I come from the typical Italian family. Sunday dinners with lots of pasta, bread and gravy followed by rainbow cookies and cannoli’s. And I’m not here to knock it. I mean, who can turn down a St. Joseph’s pastry? They are delicious.
However, when I got pregnant with my daughter, my family encouraged me to eat for two. Which isn’t exactly what doctors or nutritionists recommend for pregnant women. My family was even more surprised to find out that I was continuing to head to the gym and fitness classes while pregnant instead of resting and relaxing.
Now, I’m not here to tell you NOT to relax during those nine months. But I do think that working out while pregnant was beneficial during my pregnancy. I was not concerned with weight gain but more so making sure that my body was strong and prepared for labor. Now that I’m pregnant with Baby #2, I’m ready to continue my fitness regime and I wanted to chat with some experts to be more informed about my choices for working out while pregnant.
The benefits of working out while pregnant
According to the American Pregnancy Association (APA), “Overall and in most cases, exercise is safe during pregnancy. You will usually find it is even recommended. Typically, the first rule of thumb is if you were physically active before you were pregnant, it is likely safe to remain active during pregnancy. More than likely, your healthcare provider will tell you to remain active, as long as it is comfortable and there are no other health conditions suggesting otherwise.”
Prenatal fitness expert Erin Bahadur adds, “If you have any medical issues that prevent exercising or your doctor has told you not to for any reason (such as a high-risk pregnancy), make sure to listen!”
Bahadur also advises barring high impact and contact sports like soccer during pregnancy.
She says, “As a conservative guideline, crunches, planks, and other front-loading exercises that put pressure on the front of the abdominals (pushups, bent over rows, etc.) should be stopped after the 16th week. Yoga is also great, but skip the heat.”
Certified Women’s Fitness Specialist Jesse Truelove adds not trying to set any personal (or world!) records while pregnant.
“A good way to tell if you are pushing it too far is the Talk Test. You should be able to have a clear conversation with someone while you are working out. You don’t want to be huffing and puffing. Focus on deep breathing and staying conscious of your core always!”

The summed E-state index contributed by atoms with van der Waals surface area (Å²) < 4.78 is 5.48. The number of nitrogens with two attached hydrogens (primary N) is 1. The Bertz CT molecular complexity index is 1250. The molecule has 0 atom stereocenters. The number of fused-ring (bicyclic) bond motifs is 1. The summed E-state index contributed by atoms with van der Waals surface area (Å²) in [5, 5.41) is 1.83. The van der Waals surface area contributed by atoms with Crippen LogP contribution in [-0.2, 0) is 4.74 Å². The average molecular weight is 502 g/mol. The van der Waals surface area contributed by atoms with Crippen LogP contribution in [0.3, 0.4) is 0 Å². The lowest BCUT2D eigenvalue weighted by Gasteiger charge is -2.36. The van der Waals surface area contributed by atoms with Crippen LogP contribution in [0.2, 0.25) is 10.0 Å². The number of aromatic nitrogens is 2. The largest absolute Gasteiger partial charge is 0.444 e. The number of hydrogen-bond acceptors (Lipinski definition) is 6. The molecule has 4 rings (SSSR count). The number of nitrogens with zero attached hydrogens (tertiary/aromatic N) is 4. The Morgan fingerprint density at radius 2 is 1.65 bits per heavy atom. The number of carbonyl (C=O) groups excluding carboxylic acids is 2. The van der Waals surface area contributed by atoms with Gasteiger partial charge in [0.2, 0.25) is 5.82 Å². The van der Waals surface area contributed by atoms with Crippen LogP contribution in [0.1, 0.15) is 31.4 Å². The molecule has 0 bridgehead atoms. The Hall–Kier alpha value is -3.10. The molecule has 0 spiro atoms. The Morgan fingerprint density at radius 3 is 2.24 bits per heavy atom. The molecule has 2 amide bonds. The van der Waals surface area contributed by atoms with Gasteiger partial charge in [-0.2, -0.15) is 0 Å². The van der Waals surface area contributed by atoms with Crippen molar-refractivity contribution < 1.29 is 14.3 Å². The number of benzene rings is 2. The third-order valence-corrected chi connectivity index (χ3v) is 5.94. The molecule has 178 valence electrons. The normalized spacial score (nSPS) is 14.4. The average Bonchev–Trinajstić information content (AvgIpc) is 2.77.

The best workouts for pregnancy
So what kind of work outs can you do while pregnant and what are the benefits?
The APA breaks down so many benefits of exercising during pregnancy such as reducing back pain, constipation, bloating and swelling. Working out while pregnant may help prevent gestational diabetes, increase energy and mood, improve posture, and promote muscle tone, strength and endurance. Finally, working out helps one sleep better, and regular activity also helps one improve your ability to cope during labor (including an easier recovery).
Trueloe says walking is the probably the most recommended activity since it can be done at all trimesters.
“If we don’t move, we get stiff and lose range of motion!” she explains. “Some great exercises to help soothe joints and lessen impact include swimming, stationary bike, elliptical and walking. Strength training can also be very beneficial. We need to be strong to carry the weight of the baby and keep great form. Proper posture and breathing should be used for every mama too—this is my favorite!”
Strength training workouts are highly recommended by Bahadur because they help you prepare for delivery.
“Exercises such as squats and deadlifts help strengthen the lower body and posterior chain, which in turn will help with pushing when the time comes,” she says. “Getting your heart rate up is also beneficial because it will help with endurance and stamina in delivery.”
Bahadur continues, “The workouts don’t necessarily change per trimester, but certain moves may need to be modified as your belly grows and your anatomy changes to accommodate a growing baby. It’s also in the second and moreso the third trimesters that movements begin to be modified.”
Overall, listen to your body
And while this is all incredibly helpful information, let’s not forget to take it easy on yourself. You are pregnant. You are growing a human being. If you can’t do the same intensity as prior to being pregnant – that is okay.
Bahadur encourages women to listen to their body when working out while pregnant.
“If something doesn’t feel right, don’t do it,” she cautions. “Fitness during this period in your life is not about training as hard as you can, it’s about training as smart as you can. You don’t need to prove that you can lift a ton of weight or run a marathon. Be gentle with yourself, and make smart decisions that will ensure a healthy pregnancy and a quick recovery.”
Please note: You should always ask your doctor before determining if working out is best for your body during pregnancy.